Sir Adam Beck Hydro-generation Plant
The project consists of the adaptive reuse of 2 structures, built in the 1920’s for the Hydro Electric Power Company of Ontario: the Screen House and the Power House. At the time of construction, the Sir Adam Beck 1 plant, (originally known as the Queenston-Chippawa plant), was the largest hydroelectric power generation plant in the world.
The project included the rescue of a historic structure, the Screen House, located on the Niagara Parkway, which had been largely unused for many years. The badly neglected foyer and reception, referred to by OPG as the Hall of Memory, was completely restored to its 1920’s splendor with the replacement of windows and doors, restoration of travertine flooring and marble wall paneling, and the restoration of plaster ceilings and column capitals. The building’s interior was upgraded to meet current office standards with new mechanical and electrical systems, stairs, elevators, washrooms and architectural finishes. Additional floor areas were created by inserting a 4-story structure into a portion of the existing 45' high by 600‘ long Screen House hall. The building now provides office space for OPG’s safety, environment, finance and engineering support staff, which have been relocated from Toronto to provide on-site services at the plant.
Located over 200 feet below the Screen House, at the bottom of the Niagara Gorge, on the edge of the Niagara River, the Power House project consisted of the adaptive reuse of industrial storage and maintenance space into administrative offices for local Niagara Plant staff. The 5 story renovation included the complete replacement of mechanical and electrical systems, installation of new doors and windows, the introduction of a new exit stair tower, washrooms and locker rooms and the provision of architectural finishes in a building that had been originally constructed to function as a power plant.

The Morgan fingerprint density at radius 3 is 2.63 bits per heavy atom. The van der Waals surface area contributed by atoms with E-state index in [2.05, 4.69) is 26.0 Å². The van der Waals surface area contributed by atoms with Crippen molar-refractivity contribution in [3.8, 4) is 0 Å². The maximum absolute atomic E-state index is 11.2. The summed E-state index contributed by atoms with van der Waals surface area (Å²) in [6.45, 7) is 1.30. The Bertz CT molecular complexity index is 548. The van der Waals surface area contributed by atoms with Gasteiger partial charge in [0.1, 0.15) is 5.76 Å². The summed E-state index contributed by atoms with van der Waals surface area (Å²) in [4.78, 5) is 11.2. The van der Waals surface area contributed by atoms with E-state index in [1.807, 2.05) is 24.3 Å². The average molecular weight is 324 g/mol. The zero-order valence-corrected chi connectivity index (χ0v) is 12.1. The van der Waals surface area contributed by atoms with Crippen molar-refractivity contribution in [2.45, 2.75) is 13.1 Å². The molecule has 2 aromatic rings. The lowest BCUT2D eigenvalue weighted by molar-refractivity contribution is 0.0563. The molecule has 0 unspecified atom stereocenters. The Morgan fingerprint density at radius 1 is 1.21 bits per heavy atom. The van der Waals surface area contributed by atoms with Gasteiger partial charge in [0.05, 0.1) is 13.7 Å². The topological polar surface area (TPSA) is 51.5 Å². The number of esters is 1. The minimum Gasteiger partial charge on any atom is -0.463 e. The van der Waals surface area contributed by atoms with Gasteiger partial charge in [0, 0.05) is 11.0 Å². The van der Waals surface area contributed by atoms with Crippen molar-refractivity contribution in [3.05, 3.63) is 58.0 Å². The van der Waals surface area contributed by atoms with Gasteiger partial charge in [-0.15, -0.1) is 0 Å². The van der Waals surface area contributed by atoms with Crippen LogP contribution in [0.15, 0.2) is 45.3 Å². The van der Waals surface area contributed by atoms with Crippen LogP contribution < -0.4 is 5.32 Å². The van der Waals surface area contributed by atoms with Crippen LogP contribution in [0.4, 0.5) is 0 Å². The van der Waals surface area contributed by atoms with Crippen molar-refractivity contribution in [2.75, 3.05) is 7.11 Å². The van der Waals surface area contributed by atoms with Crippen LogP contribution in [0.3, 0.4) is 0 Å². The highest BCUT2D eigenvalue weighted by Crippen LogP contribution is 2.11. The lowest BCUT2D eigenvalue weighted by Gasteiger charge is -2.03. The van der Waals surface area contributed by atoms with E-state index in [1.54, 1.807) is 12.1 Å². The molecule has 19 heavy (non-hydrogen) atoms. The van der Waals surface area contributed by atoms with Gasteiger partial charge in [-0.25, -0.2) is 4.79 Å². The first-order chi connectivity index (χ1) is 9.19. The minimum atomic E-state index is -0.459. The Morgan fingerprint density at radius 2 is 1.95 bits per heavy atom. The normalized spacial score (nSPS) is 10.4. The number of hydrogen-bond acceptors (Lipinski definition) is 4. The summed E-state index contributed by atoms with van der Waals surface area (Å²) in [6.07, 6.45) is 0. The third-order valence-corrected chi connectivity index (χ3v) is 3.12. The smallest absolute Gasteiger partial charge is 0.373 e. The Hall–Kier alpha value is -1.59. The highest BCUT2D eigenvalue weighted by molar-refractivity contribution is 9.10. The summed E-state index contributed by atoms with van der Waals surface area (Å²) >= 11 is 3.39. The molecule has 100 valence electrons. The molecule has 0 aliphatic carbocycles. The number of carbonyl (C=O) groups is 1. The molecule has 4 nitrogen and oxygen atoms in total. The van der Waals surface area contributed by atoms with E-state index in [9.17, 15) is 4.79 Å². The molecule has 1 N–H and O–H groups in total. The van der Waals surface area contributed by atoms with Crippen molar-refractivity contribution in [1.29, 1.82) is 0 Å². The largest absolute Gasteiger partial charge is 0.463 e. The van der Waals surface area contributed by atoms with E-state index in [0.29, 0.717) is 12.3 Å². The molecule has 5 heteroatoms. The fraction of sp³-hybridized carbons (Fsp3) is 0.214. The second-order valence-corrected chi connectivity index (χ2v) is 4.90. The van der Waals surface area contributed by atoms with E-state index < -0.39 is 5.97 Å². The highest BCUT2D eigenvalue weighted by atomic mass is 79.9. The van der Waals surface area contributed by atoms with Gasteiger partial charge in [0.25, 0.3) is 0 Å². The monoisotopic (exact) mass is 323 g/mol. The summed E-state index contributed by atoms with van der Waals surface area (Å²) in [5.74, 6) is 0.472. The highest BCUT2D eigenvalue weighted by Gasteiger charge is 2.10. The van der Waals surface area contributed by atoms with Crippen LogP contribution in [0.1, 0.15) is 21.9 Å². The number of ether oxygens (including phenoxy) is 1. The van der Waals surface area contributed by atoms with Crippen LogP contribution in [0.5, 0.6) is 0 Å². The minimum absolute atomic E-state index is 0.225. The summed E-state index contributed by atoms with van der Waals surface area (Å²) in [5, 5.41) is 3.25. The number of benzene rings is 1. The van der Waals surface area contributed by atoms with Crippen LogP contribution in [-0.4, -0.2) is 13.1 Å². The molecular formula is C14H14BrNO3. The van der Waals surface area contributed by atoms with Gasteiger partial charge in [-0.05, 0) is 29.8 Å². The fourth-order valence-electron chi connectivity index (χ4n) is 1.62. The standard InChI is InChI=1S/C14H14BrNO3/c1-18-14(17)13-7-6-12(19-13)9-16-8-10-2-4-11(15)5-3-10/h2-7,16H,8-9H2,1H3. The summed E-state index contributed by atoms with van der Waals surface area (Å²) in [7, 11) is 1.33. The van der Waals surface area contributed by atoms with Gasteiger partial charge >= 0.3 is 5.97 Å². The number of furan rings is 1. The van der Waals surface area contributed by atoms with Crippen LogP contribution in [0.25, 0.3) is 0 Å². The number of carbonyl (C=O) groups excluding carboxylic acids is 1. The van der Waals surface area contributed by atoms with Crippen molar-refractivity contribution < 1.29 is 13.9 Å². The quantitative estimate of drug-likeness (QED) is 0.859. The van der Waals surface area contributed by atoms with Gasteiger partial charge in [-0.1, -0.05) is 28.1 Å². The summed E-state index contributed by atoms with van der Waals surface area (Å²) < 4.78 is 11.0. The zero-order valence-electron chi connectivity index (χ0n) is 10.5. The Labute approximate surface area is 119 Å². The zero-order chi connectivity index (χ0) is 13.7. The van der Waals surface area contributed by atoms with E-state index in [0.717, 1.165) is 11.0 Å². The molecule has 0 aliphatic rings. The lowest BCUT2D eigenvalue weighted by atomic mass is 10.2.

The most significant design challenge was the provision of a new stair that would permit safe evacuation of the building in case of fire. Two options were explored:
(1) Cut a core through the middle of the building within the existing building envelope, or,
(2) Provide a stair that climbed the exterior of the building placing doors at existing window openings to avoid having to cut through the 24" of concrete wall that protects the in habitants.
The decision to design an external stair provided for greater office floor area and an opportunity for architectural expression in the design of a steel framed stair tower with glass extending up five stories from the ground looking up the length of the river. Because the building facade steps back at the two upper most floors, the stair transitions into a roof top lobby and encourages use of the roof surface for break-time activities.
All renovation work had to be coordinated around the requirements of an electrical plant that was in full operation at all times.